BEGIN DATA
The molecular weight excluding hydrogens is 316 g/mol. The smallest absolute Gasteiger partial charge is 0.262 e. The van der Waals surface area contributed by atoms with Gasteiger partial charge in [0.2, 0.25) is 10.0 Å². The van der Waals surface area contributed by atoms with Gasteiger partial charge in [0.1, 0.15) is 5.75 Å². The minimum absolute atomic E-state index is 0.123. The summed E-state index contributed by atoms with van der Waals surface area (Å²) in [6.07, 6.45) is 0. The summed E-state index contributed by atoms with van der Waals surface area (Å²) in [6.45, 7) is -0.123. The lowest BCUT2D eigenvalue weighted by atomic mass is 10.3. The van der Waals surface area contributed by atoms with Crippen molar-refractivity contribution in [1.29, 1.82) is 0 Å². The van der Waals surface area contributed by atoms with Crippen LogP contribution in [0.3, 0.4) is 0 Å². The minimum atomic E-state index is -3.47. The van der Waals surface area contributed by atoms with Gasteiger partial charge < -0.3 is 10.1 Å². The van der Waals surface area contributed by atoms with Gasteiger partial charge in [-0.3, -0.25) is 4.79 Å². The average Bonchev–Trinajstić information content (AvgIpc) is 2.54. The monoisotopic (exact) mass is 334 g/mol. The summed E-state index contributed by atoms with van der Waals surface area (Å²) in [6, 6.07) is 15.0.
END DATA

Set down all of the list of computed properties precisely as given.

The molecular weight excluding hydrogens is 316 g/mol. The smallest absolute Gasteiger partial charge is 0.262 e. The van der Waals surface area contributed by atoms with Gasteiger partial charge in [0.2, 0.25) is 10.0 Å². The van der Waals surface area contributed by atoms with Gasteiger partial charge in [0.1, 0.15) is 5.75 Å². The minimum absolute atomic E-state index is 0.123. The summed E-state index contributed by atoms with van der Waals surface area (Å²) in [6.07, 6.45) is 0. The summed E-state index contributed by atoms with van der Waals surface area (Å²) in [6.45, 7) is -0.123. The lowest BCUT2D eigenvalue weighted by atomic mass is 10.3. The van der Waals surface area contributed by atoms with Crippen molar-refractivity contribution in [1.29, 1.82) is 0 Å². The van der Waals surface area contributed by atoms with Crippen LogP contribution in [0.3, 0.4) is 0 Å². The minimum atomic E-state index is -3.47. The van der Waals surface area contributed by atoms with Gasteiger partial charge < -0.3 is 10.1 Å². The van der Waals surface area contributed by atoms with Gasteiger partial charge in [-0.3, -0.25) is 4.79 Å². The average Bonchev–Trinajstić information content (AvgIpc) is 2.54. The monoisotopic (exact) mass is 334 g/mol. The summed E-state index contributed by atoms with van der Waals surface area (Å²) in [6, 6.07) is 15.0.